Consider an observer O’ on a train moving at velocity v relative to the ground. A mirror is fixed on the ceiling of the train carriage. An observer O is outside the train and stationary relative to the ground.

A pulse of light directed toward the mirror is emitted, and at some time later after reflecting from the mirror, the pulse arrives back at the laser. Observer O’ measure the time interval $\Delta t_{p}$. Because the light pulse has speed c, the time it takes to travel from point A to the mirror and back to point A is $\Delta t_{p} = \frac{2d}{c}$.

Now consider the same set of events as viewed by O in a second frame. According to this observer, the mirror and laser are moving to the right with a speed v, and as a result the sequence of events appears different. The observer O will see the light leaving the source at an angle with respect to the vertical direction. According to second postulate of special theory of relativity, both observers must measure c for the speed of light.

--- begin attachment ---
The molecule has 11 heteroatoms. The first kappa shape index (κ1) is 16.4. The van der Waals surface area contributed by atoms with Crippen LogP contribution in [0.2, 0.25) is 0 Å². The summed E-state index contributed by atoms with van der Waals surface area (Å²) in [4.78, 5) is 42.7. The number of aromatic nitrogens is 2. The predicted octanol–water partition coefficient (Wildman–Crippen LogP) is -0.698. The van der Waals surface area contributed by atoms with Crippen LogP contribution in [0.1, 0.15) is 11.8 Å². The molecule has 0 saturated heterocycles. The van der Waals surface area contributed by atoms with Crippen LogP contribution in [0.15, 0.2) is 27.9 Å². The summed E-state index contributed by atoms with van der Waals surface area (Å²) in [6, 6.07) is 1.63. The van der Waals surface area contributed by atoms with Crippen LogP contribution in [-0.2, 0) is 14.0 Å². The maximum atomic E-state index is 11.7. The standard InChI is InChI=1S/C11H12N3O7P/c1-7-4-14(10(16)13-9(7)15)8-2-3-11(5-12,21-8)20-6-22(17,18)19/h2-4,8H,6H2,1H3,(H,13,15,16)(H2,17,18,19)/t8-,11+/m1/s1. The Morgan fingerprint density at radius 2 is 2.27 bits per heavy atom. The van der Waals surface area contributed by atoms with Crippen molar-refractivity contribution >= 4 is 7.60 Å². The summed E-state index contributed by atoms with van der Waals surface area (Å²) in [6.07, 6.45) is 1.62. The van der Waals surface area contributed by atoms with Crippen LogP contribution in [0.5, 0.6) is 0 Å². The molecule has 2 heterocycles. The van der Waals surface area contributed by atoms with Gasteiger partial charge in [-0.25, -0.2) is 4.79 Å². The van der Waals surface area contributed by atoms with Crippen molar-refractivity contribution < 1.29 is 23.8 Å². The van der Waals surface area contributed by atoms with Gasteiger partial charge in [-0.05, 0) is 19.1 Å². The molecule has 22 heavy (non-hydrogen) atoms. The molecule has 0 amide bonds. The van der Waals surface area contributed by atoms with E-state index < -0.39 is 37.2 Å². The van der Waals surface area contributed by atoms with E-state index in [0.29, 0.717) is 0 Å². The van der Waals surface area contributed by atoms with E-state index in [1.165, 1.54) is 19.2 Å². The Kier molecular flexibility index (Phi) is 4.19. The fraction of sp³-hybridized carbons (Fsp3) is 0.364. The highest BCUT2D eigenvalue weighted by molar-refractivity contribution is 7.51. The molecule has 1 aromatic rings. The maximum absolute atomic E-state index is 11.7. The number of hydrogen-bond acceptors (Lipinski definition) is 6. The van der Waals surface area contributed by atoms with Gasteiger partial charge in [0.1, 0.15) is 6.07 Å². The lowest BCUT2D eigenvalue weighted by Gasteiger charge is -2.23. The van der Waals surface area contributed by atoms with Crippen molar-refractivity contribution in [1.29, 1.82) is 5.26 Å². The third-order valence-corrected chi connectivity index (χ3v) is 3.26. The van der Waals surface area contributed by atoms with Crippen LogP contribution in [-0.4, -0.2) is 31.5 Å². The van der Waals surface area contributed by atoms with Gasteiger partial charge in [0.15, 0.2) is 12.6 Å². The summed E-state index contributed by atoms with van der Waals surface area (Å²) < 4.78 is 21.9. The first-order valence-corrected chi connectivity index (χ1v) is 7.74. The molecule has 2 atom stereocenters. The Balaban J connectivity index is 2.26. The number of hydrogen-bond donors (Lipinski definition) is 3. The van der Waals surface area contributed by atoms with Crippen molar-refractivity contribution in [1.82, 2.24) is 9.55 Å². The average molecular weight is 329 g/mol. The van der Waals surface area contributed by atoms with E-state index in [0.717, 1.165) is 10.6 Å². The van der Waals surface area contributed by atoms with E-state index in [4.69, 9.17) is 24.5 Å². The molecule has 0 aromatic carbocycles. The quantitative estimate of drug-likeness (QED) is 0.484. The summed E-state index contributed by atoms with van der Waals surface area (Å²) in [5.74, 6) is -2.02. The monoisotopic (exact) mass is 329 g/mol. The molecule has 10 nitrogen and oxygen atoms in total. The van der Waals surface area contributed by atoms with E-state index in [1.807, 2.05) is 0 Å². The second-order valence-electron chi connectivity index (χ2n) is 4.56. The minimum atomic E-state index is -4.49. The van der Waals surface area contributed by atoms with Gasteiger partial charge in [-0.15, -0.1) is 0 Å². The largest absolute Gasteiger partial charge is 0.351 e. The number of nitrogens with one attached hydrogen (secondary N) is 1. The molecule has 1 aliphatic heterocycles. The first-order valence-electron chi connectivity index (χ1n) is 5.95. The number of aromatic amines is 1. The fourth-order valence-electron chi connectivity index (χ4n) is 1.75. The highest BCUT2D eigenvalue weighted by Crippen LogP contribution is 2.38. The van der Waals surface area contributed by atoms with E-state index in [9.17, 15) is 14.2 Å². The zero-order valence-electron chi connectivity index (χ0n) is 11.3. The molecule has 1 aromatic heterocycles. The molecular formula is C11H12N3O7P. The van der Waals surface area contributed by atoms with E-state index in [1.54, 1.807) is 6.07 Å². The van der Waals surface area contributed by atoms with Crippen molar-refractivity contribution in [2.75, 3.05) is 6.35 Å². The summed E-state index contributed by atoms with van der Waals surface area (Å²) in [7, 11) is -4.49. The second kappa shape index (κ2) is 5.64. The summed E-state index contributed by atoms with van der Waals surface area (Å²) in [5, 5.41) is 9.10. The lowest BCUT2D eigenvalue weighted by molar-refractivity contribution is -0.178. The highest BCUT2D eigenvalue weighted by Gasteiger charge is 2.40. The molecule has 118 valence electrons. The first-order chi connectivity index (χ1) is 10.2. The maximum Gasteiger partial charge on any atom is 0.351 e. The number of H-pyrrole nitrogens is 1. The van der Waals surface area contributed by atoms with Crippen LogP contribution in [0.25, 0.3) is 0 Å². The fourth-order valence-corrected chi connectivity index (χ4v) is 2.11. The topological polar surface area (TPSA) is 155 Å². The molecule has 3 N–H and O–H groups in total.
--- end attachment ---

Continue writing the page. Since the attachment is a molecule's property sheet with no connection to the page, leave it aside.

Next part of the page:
$$\begin{aligned} \left( \frac{c\Delta t}{2} \right)^{2} &= \left( \frac{v \Delta t}{2} \right)^{2} + d^{2} \\ \Delta t &= \frac{2d}{c\sqrt{1 – \frac{v^{2}}{c^{2}}}} \end{aligned}$$

Because $\Delta t_{p} = \frac{2d}{c}$, we can express the result as:

$$\Delta t = \frac{\Delta t_{p}}{\sqrt{1 – \frac{v^{2}}{c^{2}}}} = \gamma \Delta t_{p}$$

A clock moving past an observer at a speed v runs more slowly than an identical clock at rest with respect to the observer by a factor of $\frac{1}{\gamma}$.

Proper time, $\Delta t_{p}$ is the time interval between two events as measured by an observer who sees two events occur at the same position.

If you are having trouble visualising the above, click here or view the video below.

Video explaining time dilation: